Today is Kiyoshi Kurosawa's birthday - an excellent excuse to post about him. It helps that I have had Retribution out from Neflix for a while, putting off watching it until I would have the time to do justice to it, maybe even write about it.
This is about Retribution. It’s a ghost story (which kind of spoils it, though not really, since it doesn't waste much time before turning fantastic.) Koji Yakusho plays a cop investigating the murder of a woman, drowned in salt water. He starts finding clues that he was the criminal - he thinks he can’t be, but for some reason he can’t shake the feeling. Then he starts dreaming and seeing ghosts... The story will be familiar to J-horror fans, and Kurosawa fans - vengeful female ghosts, mystical serial killers. It plays a bit like Cure for a while (complete with sinister madhouses), before sliding toward a more conventional J-Horror ghost story - but Kurosawa makes it unmistakably his own, bringing a characteristic intense sadness to his apocalypses. Its a beautiful film, moving, and thrilling to look at.
I want to pull out one stylistic device Kurosawa uses heavily in the film. He has a tendency to film characters in murk or from behind, and bring them into the light, or a clearer shot - as this shot, Yoshioka seen through a plastic screen:
But even when they are not obscured - he very frequently composes shots to put the characters in a darker, more shadowy foreground, with a bright, intrusive light source in the background - usually a door or a window, or something leading out of the space of the shot.
This shot of the police station (repeated a couple times in the film):
Or the first shot of the ferry, again using the dark foreground, bright background:
And almost every shot in Yoshioka’s house has some variation on this. His introduction, being awakened by an earthquake - all fairly shadowy, noirish, but with two bright windows puncturing the background:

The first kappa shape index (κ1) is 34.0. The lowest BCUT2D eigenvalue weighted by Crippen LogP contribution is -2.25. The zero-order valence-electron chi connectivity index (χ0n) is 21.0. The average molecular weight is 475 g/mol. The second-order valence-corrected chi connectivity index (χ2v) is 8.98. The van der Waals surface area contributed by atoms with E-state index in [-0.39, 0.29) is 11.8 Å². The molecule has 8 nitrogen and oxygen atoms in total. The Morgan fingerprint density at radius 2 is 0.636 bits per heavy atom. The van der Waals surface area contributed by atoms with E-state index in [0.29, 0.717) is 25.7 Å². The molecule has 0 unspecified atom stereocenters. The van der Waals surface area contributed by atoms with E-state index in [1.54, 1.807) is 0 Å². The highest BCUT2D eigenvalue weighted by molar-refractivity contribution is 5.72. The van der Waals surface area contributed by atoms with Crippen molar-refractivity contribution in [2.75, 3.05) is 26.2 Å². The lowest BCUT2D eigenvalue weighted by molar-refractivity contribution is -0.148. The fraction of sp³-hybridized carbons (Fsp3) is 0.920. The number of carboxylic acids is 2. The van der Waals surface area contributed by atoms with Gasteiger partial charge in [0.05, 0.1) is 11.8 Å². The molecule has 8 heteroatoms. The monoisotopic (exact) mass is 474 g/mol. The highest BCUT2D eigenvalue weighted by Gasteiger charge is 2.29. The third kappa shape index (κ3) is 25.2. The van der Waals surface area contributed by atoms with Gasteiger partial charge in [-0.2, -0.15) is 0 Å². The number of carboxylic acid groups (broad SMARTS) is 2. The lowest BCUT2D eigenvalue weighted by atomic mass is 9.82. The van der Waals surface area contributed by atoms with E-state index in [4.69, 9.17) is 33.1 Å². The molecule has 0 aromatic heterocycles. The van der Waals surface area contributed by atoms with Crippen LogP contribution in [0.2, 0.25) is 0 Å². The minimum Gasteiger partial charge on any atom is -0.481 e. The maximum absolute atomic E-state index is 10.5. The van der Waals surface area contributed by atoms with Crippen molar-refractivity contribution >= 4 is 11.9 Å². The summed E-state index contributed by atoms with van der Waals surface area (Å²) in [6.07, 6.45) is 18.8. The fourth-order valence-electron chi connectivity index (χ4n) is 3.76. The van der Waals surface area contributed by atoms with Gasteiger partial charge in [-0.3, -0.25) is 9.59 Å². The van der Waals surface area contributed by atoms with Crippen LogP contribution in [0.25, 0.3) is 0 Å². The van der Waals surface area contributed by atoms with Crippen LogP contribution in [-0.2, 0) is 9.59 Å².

A dinner scene, with recessive openings leading to a bright window, almost threatening in the background:
These compositions quickly take on thematic, dramatic force - Kurosawa withholds what they signify at first, but it’s hard to see these shots and not know something isn’t quite what it seems right now.
Harue commenting on the neighborhood - full of screening effects, plus the lighting in the background:
All of which pays off in the end. Kurosawa sets up the pattern and carries it through - those background lights keep haunting the shots, as much as the ghosts do. In the madhouse, Yoshioka moves through darkness, with slashes of lights cutting the background, before finding what he was looking for - with a nice visual rhyme to the earlier shots of Harue, as well:
All that, while maintaining the tightrope between uncanny and marvelous, that Kurosawa usually walks. How much of all of this is in Yoshioka’s head?
And how much in the world?
(Or - )
But through it all - Harue's story, while always seeming to be in the background, carries the most weight - and is given the most weight, by Kurosawa's camera (not to mention the last word, which I am not going to include, in a belated and feeble gesture at not "spoiling" anything.) But these shots - one of the couple together, one of the couple parting - seem to me to be the center of the film. Both come before the real plot of the film has been revealed - but they show everything....
Harue in the light: